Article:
The final batch of chemical weapon materials from strife-torn Libya has arrived in Germany to be destroyed.
Libya destroyed its stockpiles of chemical weapons in 2014.
However, hazardous materials the country still held remained a cause for international concern.
"These chemical weapon precursors have not been weaponised and now they never will be by anyone," the Organisation for the Prohibition of Chemical Weapons said.
The international chemical weapons watchdog will now verify the destruction of all the component materials at a specialist plant in Muenster, Germany.
A ship from Denmark, accompanied by both Danish and UK naval vessels, left the Libyan port of Misrata on August 30, carrying the final shipment of chemical containers.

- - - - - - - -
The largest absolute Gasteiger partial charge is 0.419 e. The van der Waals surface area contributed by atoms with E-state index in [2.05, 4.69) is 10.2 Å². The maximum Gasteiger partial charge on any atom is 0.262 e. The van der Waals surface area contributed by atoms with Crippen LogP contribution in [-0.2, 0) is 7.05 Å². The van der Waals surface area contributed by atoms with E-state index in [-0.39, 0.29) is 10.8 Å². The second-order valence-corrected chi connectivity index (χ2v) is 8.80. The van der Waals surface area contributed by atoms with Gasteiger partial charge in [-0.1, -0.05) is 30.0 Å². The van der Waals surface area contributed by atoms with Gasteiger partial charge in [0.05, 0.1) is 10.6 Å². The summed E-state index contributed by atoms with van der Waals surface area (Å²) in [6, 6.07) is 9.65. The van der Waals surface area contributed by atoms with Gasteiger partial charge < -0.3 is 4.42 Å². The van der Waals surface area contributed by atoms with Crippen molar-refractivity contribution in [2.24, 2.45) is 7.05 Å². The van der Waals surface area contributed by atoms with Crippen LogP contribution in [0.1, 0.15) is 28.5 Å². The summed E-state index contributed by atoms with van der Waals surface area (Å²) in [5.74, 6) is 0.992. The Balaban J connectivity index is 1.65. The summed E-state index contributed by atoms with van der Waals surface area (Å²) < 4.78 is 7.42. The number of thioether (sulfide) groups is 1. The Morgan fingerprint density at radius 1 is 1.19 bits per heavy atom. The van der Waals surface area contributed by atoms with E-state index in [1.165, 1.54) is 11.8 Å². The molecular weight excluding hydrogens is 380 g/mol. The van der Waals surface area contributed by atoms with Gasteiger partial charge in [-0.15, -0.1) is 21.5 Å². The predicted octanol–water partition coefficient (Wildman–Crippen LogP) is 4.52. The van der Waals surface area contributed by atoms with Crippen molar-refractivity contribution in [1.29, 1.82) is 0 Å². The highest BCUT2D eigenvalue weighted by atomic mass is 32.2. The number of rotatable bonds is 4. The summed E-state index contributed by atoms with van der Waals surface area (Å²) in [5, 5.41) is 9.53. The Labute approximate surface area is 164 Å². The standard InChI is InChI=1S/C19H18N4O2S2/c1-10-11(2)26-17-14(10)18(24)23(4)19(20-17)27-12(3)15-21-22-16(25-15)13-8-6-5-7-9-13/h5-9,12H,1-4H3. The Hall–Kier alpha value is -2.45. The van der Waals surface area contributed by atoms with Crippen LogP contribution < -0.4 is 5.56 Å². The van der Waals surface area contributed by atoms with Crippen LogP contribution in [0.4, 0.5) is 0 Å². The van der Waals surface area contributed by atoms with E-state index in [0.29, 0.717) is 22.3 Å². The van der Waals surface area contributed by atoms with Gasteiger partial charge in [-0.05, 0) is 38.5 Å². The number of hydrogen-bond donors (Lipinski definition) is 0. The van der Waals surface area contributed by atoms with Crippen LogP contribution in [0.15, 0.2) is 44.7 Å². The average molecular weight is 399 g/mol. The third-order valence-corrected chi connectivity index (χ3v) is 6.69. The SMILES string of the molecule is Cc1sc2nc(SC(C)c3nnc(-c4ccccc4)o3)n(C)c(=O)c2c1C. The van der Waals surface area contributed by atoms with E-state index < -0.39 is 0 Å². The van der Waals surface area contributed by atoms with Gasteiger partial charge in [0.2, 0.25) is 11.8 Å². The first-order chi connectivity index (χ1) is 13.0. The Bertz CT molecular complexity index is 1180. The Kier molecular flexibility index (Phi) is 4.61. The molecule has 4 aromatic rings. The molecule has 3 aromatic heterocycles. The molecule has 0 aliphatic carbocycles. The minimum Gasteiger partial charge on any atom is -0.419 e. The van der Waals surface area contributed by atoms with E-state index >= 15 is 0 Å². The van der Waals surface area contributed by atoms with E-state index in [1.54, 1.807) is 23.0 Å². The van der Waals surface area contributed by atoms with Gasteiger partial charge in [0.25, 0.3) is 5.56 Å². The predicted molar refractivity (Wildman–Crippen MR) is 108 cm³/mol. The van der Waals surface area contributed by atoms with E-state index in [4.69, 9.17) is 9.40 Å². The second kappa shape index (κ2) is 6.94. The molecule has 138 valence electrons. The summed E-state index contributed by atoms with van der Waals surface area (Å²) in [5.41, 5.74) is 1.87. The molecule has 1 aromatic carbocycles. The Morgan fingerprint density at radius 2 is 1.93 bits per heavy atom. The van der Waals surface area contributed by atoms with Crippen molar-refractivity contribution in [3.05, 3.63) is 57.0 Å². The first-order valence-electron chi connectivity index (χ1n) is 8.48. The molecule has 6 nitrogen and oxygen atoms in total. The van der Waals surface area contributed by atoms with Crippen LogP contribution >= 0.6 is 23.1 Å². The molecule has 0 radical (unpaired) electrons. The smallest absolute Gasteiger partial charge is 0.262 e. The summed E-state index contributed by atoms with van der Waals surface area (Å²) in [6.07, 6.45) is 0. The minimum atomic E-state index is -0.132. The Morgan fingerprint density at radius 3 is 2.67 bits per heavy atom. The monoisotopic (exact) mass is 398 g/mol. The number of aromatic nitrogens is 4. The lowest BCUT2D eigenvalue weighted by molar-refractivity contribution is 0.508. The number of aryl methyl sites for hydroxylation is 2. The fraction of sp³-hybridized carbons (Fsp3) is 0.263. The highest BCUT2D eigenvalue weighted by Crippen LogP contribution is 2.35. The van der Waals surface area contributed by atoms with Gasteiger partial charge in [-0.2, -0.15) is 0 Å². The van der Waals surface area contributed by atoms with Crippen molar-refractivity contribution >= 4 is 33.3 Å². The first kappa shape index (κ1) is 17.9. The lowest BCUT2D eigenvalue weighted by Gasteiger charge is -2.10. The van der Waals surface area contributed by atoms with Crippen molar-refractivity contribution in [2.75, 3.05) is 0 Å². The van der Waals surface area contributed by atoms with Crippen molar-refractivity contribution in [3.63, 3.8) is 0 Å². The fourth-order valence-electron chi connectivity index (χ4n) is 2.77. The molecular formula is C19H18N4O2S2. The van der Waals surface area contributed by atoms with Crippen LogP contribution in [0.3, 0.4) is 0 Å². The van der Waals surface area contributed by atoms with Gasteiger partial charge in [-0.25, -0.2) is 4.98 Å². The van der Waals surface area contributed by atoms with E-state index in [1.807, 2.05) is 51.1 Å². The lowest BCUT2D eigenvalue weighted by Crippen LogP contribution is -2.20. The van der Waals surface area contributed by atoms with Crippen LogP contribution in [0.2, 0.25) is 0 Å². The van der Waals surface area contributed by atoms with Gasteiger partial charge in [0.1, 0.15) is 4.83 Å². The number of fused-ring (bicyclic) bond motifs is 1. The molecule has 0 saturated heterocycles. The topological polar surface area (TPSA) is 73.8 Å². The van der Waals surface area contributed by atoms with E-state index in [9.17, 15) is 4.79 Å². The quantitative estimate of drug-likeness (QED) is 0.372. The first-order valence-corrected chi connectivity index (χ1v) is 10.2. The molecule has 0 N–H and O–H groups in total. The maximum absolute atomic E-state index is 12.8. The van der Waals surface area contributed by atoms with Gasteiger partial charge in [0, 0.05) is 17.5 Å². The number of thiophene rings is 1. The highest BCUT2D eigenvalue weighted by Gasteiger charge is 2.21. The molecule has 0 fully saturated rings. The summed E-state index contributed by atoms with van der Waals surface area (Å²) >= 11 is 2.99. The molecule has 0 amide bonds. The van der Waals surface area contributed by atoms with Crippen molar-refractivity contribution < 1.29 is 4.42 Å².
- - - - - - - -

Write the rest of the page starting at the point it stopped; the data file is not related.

Libya has been wracked by political instability since the overthrow of Col Muammar Gaddafi in 2011. The country has two rival parliaments and three governments, and hundreds of armed militias.
Gaddafi's government began dismantling its stockpile of chemical weapons over a decade ago, with the last destroyed by the new authorities in 2014.
But the existence of chemicals which could be turned into weapons remained a concern, particularly as the so-called Islamic State group began to gain a foothold in the African nation.
In July, the Libyan Government of National Accord, a United Nations-brokered coalition of two rival factions, asked for international aid in destroying potential ingredients for new chemical weapons.
A number of nations including Germany, the United Kingdom, France, Italy and the United States contributed to the operation, which was backed by the UN Security Council.
The UK sampled and analysed the chemical compounds, as well as contributing financially.
The destruction of the compounds is the final stage of the international operation.